Monday, July 16, 2018

20 nm Nanoparticles

In this image gold nano-particles were imaged at 2MX using the through lens detector (TLD) in field immersion using secondary electrons. The sample was drop-cast directly onto an aluminum stub and then subsequently heated at over 100 C to drive off any physisorbed water and organic material. Sub 20 nm particles are clearly imaged and differentiated from each other. This is remarkable as TEM or AFM is generally required to image particles of this size.

There are several concerns in taking images at this high magnification. One is that there needs to be sufficient secondary electron contrast to image the objects. This is Au on Al so there is sufficient secondary electron contrast to differentiate the nanoparticles from the stub. Note that the stub looks fairly featureless while an AFM image of the same stub would show structure. There is just no secondary electron contrast from Al on Al at these feature scales. Thus Al particles drop cast on the aluminum SEM stub would impossible to image.

Another concern is sample preparation and chamber vacuum. At very high magnifications the current density is exceedingly large. Organic material on the sample surface and in the SEM chamber will darken the image where the SEM beam interacts with the sample. At low magnifications this effect can be minimal. At the very worst leaving behind dark rectangles of reduced secondary electron contrast when the magnification is subsequently reduced. However at 2MX the image will just turn dark and featureless in seconds.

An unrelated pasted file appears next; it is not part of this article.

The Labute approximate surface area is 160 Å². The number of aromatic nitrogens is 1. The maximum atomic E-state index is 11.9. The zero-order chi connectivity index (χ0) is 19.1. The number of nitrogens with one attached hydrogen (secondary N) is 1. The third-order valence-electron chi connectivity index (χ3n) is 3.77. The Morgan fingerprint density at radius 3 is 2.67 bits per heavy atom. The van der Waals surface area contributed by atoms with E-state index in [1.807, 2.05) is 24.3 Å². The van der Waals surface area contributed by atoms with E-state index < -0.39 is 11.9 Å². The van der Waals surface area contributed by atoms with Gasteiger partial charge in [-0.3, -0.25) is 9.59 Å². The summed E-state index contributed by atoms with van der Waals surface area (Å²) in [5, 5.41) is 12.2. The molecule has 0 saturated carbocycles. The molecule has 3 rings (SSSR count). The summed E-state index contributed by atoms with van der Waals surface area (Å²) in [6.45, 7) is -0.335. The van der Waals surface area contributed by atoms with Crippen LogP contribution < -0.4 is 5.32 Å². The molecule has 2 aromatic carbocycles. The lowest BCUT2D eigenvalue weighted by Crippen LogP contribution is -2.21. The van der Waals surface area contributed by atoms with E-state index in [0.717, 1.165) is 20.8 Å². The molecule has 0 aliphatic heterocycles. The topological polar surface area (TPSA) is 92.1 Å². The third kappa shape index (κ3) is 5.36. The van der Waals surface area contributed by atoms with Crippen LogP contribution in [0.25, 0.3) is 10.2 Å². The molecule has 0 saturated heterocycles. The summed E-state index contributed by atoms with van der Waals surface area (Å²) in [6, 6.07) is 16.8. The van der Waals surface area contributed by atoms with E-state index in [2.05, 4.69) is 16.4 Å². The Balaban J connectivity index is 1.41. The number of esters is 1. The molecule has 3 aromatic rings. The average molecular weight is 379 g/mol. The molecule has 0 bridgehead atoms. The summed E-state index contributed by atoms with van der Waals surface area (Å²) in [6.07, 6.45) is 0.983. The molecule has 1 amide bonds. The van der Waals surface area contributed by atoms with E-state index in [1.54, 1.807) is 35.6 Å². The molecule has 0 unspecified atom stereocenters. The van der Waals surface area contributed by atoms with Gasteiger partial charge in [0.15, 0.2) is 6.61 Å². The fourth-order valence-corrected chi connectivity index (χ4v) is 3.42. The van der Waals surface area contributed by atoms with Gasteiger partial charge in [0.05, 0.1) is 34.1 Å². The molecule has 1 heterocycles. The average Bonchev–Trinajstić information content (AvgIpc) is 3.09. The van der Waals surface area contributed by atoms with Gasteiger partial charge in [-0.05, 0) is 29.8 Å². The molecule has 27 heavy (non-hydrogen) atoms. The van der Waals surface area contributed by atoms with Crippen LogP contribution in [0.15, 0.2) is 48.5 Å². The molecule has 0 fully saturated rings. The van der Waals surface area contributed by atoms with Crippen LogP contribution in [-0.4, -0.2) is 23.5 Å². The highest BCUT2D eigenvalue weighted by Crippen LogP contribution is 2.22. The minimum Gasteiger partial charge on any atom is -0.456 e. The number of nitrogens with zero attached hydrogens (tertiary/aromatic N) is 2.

Another concern is stability. This includes acoustic noise in the SEM lab, mechanical stage drift, thermal drift of the sample as well as of the SEM column, and electromagnetic interference in the SEM lab. Mitigating the effects of electromagnetic interference may require active field compensation or shielding in the SEM lab. The effects from mechanical vibration and stage drift may require changing scan speeds and applying the stage clamp which helps lock the stage down. The objective lens is not a constant-current lens, and there is always some image drift until it comes to thermal equilibrium. Another significant instability is magnetic hysteresis in the objective lens. Remnant magnetic field in the lens can lead to drift. This is mitigated using the lens reset function.

The point of this application note is that 2MX magnification may seem very exciting-- but results are entirely a matter of sample preparation and operator skill!